2013 Mount Rushmore Natl. Memorial Quarter, D mint

# CNSDMR25D - 2013 Mount Rushmore Natl. Memorial Quarter, D mint

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Mount Rushmore National Memorial Quarter
Denver Mint
Issue Date: November 4, 2013
Issue Quantity: 272,400,000

 

Mount Rushmore National Memorial Quarter Design Elements: Workers adding final details to Thomas Jefferson's face

 

South Dakota state historian Doane Robinson came up with the idea for Mount Rushmore after learning about Stone Mountain.  Located in Georgia, Stone Mountain has the image of prominent Confederate figures – Robert E. Lee, Stonewall Jackson, and Jefferson Davis.  Robinson felt a similar attraction would help boost South Dakota’s tourism.

 

Robinson gained the support of Senator (and former South Dakota governor) Peter Norbeck.  He also invited sculptor Gutzon Borglum to view the proposed site.  Upon seeing the grand mountain, Borglum proclaimed, “America will march along that skyline.”

 

The idea was presented to Congress and President Calvin Coolidge.  Borglum had a simple proposal for such a grand idea:  “The purpose of the memorial is to communicate the founding, expansion, preservation, and unification of the United States with colossal statues of Washington, Jefferson, Lincoln, and Theodore Roosevelt.”

The plan was not immune to the politics of the day – along with Washington, Coolidge (a Republican) insisted that two Republicans and one Democrat be displayed.  In 1937, a proposal was made to add Susan B. Anthony’s image for her crucial role in women gaining the right to vote.  It was ultimately decided to finish the project as first proposed.

 

Construction began in 1927 and continued until 1941.  Washington’s face was dedicated in 1934, Jefferson in 1936, Lincoln in 1937, and Roosevelt in 1939.  The original plan was for the four Presidents to be shown from head to waist, but funding ran out before it could be completed.  Borglum died in March 1941, and his son – named Lincoln, after Gutzon’s favorite President – completed the work.

 

The final result was larger than life – and big enough to need a mountain!  It’s a stirring tribute that shows just how important these men were to American history.  

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Mount Rushmore National Memorial Quarter
Denver Mint
Issue Date: November 4, 2013
Issue Quantity: 272,400,000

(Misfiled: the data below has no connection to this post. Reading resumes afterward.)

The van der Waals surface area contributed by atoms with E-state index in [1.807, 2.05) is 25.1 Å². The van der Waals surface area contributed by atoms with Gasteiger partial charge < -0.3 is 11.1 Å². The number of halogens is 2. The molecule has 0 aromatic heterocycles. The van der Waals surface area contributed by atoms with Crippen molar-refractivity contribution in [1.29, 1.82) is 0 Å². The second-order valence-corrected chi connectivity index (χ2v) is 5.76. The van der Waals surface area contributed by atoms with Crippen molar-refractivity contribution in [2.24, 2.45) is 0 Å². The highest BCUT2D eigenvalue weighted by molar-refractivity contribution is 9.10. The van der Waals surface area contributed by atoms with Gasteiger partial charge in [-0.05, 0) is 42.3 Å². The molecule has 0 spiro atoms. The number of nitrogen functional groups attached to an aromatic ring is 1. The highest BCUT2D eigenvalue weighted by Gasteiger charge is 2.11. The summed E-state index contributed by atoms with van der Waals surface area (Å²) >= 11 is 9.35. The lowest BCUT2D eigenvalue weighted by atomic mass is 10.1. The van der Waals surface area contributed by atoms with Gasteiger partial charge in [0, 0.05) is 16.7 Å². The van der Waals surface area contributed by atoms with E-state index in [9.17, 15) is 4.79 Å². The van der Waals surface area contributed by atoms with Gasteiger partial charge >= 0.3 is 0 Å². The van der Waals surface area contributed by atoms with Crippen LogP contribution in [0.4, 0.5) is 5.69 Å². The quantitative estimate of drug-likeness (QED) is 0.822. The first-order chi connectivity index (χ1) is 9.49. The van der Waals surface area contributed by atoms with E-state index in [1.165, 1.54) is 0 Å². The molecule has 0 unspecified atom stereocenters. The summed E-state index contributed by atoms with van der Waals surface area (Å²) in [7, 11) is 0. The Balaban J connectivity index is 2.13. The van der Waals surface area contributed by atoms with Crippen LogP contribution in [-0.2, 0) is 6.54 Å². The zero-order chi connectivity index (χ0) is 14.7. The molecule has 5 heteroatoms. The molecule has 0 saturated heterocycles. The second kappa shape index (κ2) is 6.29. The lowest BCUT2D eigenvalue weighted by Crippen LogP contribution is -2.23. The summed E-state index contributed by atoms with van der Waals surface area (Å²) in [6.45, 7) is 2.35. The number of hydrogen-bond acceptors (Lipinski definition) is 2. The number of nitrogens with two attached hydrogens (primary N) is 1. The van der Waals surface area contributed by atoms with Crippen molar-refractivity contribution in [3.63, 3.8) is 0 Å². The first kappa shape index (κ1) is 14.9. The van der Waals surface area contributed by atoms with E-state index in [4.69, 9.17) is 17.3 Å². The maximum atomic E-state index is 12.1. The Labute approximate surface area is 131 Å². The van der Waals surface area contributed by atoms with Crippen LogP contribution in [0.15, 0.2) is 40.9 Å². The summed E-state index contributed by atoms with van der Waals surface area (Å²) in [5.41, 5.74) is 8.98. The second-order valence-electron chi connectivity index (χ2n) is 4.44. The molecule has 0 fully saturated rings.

Mount Rushmore National Memorial Quarter Design Elements: Workers adding final details to Thomas Jefferson's face

 

South Dakota state historian Doane Robinson came up with the idea for Mount Rushmore after learning about Stone Mountain.  Located in Georgia, Stone Mountain has the image of prominent Confederate figures – Robert E. Lee, Stonewall Jackson, and Jefferson Davis.  Robinson felt a similar attraction would help boost South Dakota’s tourism.

 

Robinson gained the support of Senator (and former South Dakota governor) Peter Norbeck.  He also invited sculptor Gutzon Borglum to view the proposed site.  Upon seeing the grand mountain, Borglum proclaimed, “America will march along that skyline.”

 

The idea was presented to Congress and President Calvin Coolidge.  Borglum had a simple proposal for such a grand idea:  “The purpose of the memorial is to communicate the founding, expansion, preservation, and unification of the United States with colossal statues of Washington, Jefferson, Lincoln, and Theodore Roosevelt.”

The plan was not immune to the politics of the day – along with Washington, Coolidge (a Republican) insisted that two Republicans and one Democrat be displayed.  In 1937, a proposal was made to add Susan B. Anthony’s image for her crucial role in women gaining the right to vote.  It was ultimately decided to finish the project as first proposed.

 

Construction began in 1927 and continued until 1941.  Washington’s face was dedicated in 1934, Jefferson in 1936, Lincoln in 1937, and Roosevelt in 1939.  The original plan was for the four Presidents to be shown from head to waist, but funding ran out before it could be completed.  Borglum died in March 1941, and his son – named Lincoln, after Gutzon’s favorite President – completed the work.

 

The final result was larger than life – and big enough to need a mountain!  It’s a stirring tribute that shows just how important these men were to American history.